There is little I can add to any discussion regarding Wallace Stegner’s Crossing To Safety. He is widely regarded as one of the greatest American writers ever, and Crossing to Safety is one of his most beloved books. Count me as a fan of 27+ years, and a renewed lover of this particular book, having just finished it–– more than 28 years after my first time reading it.
I read this book for a book group, in early 1990. When I first read this book, I was a young (new) mother starting out a life with friends who were dear to me, and new babies that we all shared in the care of. The early lives of Sid, Charity, Sally and Larry seemed highly relatable and poignant. While I understood the later part of the story in the lives of these characters, I was wrapped up in my own place and time and anything to come was speculative and fictional. Having just finished this book, after a lifetime of raising three children, living within a marriage that is now 32 years old, and having seen friendships grow and strengthen, as well as fizzle or implode, I read this book with a very different understanding, through entirely different lenses, and with greater emotional depth.
It’s that much more amazing to me now, that Wallace Stegner understood and wrote about so many complexities and contextual nuances of love, time, aging, parenting, grief, ego/hubris, insecurity, commitment… and the vast list of issues this novel explores. I found myself re-reading whole paragraphs over and over, to delve fully into the philosophical and varied dimensions of a life fully lived. The use of art, literature, and philosophy are used to explore this topic, as well as movingly written exchanges between characters to display many of these life phases. Stegner’s brilliance is on every page; his words sing of life. I highlighted so many lines for their sheer beauty, and ability to make me think and feel about my own life. As a writer, I am that much more stunned by the brilliance with which Stegner weaves his words.
The passage of time has only made this book that much more relevant and powerful for me. The literary tapestry was that much more fulfilling. When I first read it, in my first book group, the Depression did not seem that far from memory. Some references were outdated, but not so much as to be strange. With today’s focus on technology and social media, I could not help but wonder how Stegner would see it all now. I was also feeling that much more moved to see the things that time does not change: we all love; we all struggle to find ourselves (whether actively or passively); we grieve; we hurt others and we give shelter to them; we live and we die, and aside from that last one, we do it all over and over again. It is all here in this book.
As a young mother, I saw it all through a unique filter informed by my age and hopes for the future. Reading it now, as the grandmother to a 3 year old boy, watching my own babies––each “grown and flown––” follow the pull of their life journeys, Crossing to Safety moved me and spoke to me in a language that is richer and clearer than it ever could have been so long ago. In no way does that suggest that this is a book for later, but for reading… and then reading again. Crossing to Safety is a book for all time, and it I believe it only grows better with time.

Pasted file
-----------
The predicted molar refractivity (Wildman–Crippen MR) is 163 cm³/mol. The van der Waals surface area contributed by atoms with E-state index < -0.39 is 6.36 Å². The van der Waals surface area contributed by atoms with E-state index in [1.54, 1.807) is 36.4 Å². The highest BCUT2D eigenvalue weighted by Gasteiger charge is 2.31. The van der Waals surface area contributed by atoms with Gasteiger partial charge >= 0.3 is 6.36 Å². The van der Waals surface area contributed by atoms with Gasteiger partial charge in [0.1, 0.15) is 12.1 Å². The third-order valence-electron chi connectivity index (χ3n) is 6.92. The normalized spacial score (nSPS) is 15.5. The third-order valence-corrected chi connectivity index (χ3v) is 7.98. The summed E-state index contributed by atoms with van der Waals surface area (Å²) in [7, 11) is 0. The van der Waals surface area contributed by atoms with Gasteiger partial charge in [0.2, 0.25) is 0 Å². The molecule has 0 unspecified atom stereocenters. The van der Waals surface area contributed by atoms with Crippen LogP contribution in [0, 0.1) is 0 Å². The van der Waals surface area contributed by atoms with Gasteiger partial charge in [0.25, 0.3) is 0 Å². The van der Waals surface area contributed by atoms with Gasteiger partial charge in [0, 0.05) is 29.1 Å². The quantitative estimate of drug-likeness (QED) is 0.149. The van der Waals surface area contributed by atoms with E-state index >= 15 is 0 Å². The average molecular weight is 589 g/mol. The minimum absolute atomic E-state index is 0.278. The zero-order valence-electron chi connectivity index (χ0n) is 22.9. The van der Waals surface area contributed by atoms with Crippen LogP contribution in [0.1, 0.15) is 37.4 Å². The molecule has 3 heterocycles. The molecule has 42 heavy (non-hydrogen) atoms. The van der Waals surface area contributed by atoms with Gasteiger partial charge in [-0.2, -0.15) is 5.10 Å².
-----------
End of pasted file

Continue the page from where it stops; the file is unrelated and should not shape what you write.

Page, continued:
Note: Wallace Stegner published 14 novels and numerous articles, short stories, and works of non-fiction. Angle of Repose won the Pulitzer Prize for fiction in 1971. The Spectator Bird won the National Book Award in 1976. Wallace Stegner died on April 13, 1993, a few days after a car accident. He is remembered with numerous academic scholarships and honors, and for his rich word and deep understanding of what makes us all human.
Have you read Crossing to Safety? Share your thoughts; we don’t have to agree… thought I might plug my ears to any criticism. No, really; I want to know. Leave a comment.
* * *
KAPOW! Have you stopped by Tales From the Motherland Facebook page to spread some fairy dust? I’m grateful for each Like. Follow me on Twitter, LeBron James does (for real)! Most importantly, if you like a post I’ve written, hit Like and leave a comment. Honest, constructive feedback is always appreciated. Click Follow; you’ll get each new post delivered by email, no spam.
©2011-2018 All content and images on this site are copyrighted to Dawn Quyle Landau and Tales From the Motherland, unless specifically noted otherwise. If you want to share my work, I’m grateful, but please give proper credit and Link back to my work; plagiarism sucks!
I haven’t read the book, but it sounds thought-provoking, for sure.
Oh, this is an amazing book, Carrie. Add it to your list now, and read it when the boys are really grown… it will hit you on so many levels
I haven’t and will get it today. xoxo
You won’t regret it Lisa! Right up your alley. xo
It’s long been on my to-read list. Thanks Dawn!
It’s an gorgeous piece of writing, Oona; I think you’ll really enjoy it! Glad to have you stop by. xo